By Anna Merlan
By Lee Escobedo
By Alice Laussade
By Scott Reitz
By Claire Lawton
By Kiernan Maletsky
By Anna Merlan
Listen up, retards: Killing time is over. Melt down your weapons, now, forever.
Wouldn't it be nice if that sentiment echoed around the world? Well, certainly it does, every day, but weapons have a nasty tendency of drowning out sensible words. For this reason--now more than ever--it's greatly inspirational to welcome the resonant release of Bloody Sunday from director Paul Greengrass (The Theory of Flight). Although modern battlefields aren't new to motion pictures--the two grew up together, often feeding off each other--Greengrass deftly navigates the titular skirmish while avoiding the biases and sensationalism associated with most war movies.
From dawn to dusk, we spend the 30th of January 1972 in Derry, Northern Ireland. The day is tense. After seven centuries of conflict between Ireland and Great Britain, a noble attempt is being made, in the form of a peaceful demonstration, to reclaim local rights and ease the terrible pressure between Irish Catholics and Protestants. (Tellingly, John Schlesinger's Sunday Bloody Sunday is on at the local cinema, dealing with sexual taboos, which religious people have been rumored to cultivate.) Heading the march will be charismatic local civil rights leader Ivan Cooper (James Nesbitt), a Protestant among Catholics who fully embraces the nonviolent methods of social change practiced by Gandhi and King. Cooper's a brave man, considering the unjust deserts garnered by his philosophical forebears.
As the movie leaps about in appropriate fits and starts, we experience the day via three other primary perspectives. Representing innocent civilians, there's young Gerry Donaghy (Declan Duddy, whose uncle, Jackie Duddy, died in the real Bloody Sunday, also at age 17). Gerry's a Catholic set to marry his Protestant girlfriend but naïve regarding clashing ideologies. More polarized for continued U.K. rule are British Major General Ford (Tim Pigott-Smith, The Four Feathers) and Brigadier Patrick MacLellan (Nicholas Farrell, a survivor of Pearl Harbor). Though quite human, we see that these men are significantly blinded by their allegiance to the queen.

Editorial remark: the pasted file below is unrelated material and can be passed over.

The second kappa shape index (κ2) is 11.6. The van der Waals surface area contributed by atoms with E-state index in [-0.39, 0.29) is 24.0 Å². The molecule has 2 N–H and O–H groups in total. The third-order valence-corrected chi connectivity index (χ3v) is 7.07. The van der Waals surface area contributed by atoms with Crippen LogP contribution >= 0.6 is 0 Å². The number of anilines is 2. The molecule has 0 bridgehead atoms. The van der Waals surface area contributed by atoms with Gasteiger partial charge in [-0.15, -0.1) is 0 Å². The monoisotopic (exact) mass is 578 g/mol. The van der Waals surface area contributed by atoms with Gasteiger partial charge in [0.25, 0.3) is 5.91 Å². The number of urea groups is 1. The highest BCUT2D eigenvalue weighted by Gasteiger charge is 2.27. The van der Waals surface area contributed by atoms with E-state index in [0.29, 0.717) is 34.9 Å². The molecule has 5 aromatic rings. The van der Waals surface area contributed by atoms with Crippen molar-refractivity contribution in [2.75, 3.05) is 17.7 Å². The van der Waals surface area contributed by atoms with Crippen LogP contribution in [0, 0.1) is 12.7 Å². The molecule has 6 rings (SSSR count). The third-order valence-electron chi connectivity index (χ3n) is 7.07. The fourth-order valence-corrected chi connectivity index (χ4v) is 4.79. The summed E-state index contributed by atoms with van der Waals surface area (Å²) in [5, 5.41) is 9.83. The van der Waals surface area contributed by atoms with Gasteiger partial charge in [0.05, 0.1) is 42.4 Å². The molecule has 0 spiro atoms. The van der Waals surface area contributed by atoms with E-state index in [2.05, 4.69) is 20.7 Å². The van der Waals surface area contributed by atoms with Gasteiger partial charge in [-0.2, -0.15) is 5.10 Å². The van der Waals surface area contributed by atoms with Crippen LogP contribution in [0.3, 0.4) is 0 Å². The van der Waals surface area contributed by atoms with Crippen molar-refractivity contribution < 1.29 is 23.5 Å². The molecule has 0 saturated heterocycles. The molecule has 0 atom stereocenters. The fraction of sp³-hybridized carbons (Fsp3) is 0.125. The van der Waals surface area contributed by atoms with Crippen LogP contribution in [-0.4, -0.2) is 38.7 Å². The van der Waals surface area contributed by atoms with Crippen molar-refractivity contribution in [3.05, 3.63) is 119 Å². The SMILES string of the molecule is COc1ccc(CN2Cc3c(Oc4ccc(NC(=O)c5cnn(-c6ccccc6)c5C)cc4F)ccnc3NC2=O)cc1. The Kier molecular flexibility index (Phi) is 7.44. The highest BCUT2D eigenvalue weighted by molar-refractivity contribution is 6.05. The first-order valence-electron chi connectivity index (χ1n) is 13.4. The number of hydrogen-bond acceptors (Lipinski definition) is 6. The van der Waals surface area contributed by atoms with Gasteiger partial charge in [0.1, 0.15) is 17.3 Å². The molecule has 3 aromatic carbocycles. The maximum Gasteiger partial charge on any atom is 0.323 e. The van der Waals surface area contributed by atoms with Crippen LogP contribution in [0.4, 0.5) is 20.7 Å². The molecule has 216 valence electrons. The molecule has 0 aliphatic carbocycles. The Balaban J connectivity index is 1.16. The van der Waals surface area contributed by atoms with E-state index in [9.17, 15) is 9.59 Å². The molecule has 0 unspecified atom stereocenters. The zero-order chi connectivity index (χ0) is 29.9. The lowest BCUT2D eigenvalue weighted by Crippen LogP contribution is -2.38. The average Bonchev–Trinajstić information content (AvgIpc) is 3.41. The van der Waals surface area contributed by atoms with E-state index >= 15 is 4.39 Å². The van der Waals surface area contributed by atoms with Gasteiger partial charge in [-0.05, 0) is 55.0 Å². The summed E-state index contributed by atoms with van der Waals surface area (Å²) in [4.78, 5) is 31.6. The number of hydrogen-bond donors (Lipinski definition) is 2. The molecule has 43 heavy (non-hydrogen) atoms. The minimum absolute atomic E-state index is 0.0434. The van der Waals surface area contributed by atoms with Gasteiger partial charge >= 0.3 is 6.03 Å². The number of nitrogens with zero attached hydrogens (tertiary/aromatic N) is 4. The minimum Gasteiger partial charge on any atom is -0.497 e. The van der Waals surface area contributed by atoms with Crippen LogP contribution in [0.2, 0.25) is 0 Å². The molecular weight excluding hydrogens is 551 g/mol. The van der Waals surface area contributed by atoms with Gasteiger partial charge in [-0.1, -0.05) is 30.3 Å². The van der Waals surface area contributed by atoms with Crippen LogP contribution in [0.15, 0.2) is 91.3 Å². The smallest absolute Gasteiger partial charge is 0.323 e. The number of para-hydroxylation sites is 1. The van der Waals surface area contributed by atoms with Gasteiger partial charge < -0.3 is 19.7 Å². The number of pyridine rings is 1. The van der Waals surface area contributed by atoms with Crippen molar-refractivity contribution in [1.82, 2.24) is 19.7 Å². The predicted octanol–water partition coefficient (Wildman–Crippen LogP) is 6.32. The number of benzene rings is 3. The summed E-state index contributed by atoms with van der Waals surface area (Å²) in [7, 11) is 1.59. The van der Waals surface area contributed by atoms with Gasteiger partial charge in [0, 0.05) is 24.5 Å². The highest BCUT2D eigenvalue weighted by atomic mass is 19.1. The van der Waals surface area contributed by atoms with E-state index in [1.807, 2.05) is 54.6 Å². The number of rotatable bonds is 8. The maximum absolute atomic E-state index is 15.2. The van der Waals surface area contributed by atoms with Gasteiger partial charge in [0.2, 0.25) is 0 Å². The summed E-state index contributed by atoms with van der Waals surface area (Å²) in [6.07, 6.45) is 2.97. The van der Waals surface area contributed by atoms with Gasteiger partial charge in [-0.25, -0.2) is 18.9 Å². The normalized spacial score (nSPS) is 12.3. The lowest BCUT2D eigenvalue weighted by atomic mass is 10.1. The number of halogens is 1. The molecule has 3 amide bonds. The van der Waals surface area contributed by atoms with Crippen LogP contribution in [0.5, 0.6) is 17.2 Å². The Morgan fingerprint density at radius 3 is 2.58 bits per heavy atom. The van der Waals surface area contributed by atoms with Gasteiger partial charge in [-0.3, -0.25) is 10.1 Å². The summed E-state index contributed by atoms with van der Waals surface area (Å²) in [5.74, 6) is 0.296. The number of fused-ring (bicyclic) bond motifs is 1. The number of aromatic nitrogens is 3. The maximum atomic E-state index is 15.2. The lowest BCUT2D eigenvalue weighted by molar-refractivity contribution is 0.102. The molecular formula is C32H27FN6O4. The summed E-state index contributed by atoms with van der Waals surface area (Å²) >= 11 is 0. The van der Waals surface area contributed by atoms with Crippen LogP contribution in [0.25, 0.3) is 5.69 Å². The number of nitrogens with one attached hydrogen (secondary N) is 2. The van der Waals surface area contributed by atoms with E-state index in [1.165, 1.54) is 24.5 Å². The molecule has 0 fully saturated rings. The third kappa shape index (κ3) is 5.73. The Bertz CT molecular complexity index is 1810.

And then there are the men in uniform, including the local Derry police who have their hands full, but moreover the British Paratroop Regiment, comprising thousands of troops stationed, heavily armed, throughout the city, particularly along the route of the proposed peace march. Our time spent with these men is probably the most disturbing, as many in the film are played by British soldiers formerly stationed in Northern Ireland. They fall so naturally into their volatile roles that it's literally scary, especially when local "yobbos" (hooligans, also presumably playing themselves) shower them with rocks, prompting the cocking, and then firing, of many guns.
The beauty of Bloody Sunday--and it is a beautiful film in its ugly, gritty but ultimately humane way--is that Greengrass, working from Don Mullan's book of the same name as well as numerous eyewitness accounts, sets up the conflict to be observed rather than manipulated. This is a vital distinction, as one's skepticism quickly fades at the harrowing, realistic restaging, and the feeling of being caught in the action takes over, not unlike in Gillo Pontecorvo's 1965 Battle of Algiers or even recent crap like Black Hawk Down. In the wrong hands (see the latter, or better, don't), this could equal insidious propaganda, but Greengrass delivers a well-balanced account.
While there are a few small technical complaints--running with a camera doesn't look like running; it's just a headache--Greengrass' instincts for matching the material with the medium are mostly spot-on. At first, the constant fades-to-black between brief segments may annoy, but they're also vital in preventing total narrative chaos. Unlike in a conventional drama, there's also a risk of some of the characters remaining vague, but otherwise the action is gripping from start to finish.
Amazingly, almost every note of every performance in Bloody Sunday rings true (right down to the inevitable U2 song, tastefully employed). There are a couple of emotional clinkers from Kathy Keira Clarke as Cooper's girlfriend, Frances, and Farrell too often seems to be acting when those around him are being, but by and large, everyone, including the citizenry of Derry--who make up a complex character in their own right--commands the screen with impressive realism. When the violence escalates and the horrors begin, their work becomes all the more astounding.
As our world lists once again toward ghastly violence at the hands of idiots, there is much to be gained from Bloody Sunday. The film exudes a universality that may apply to any conflict, especially any that provokes people to become killing machines in the name of nationalism. Please, this project sincerely suggests, let us not reap a whirlwind.
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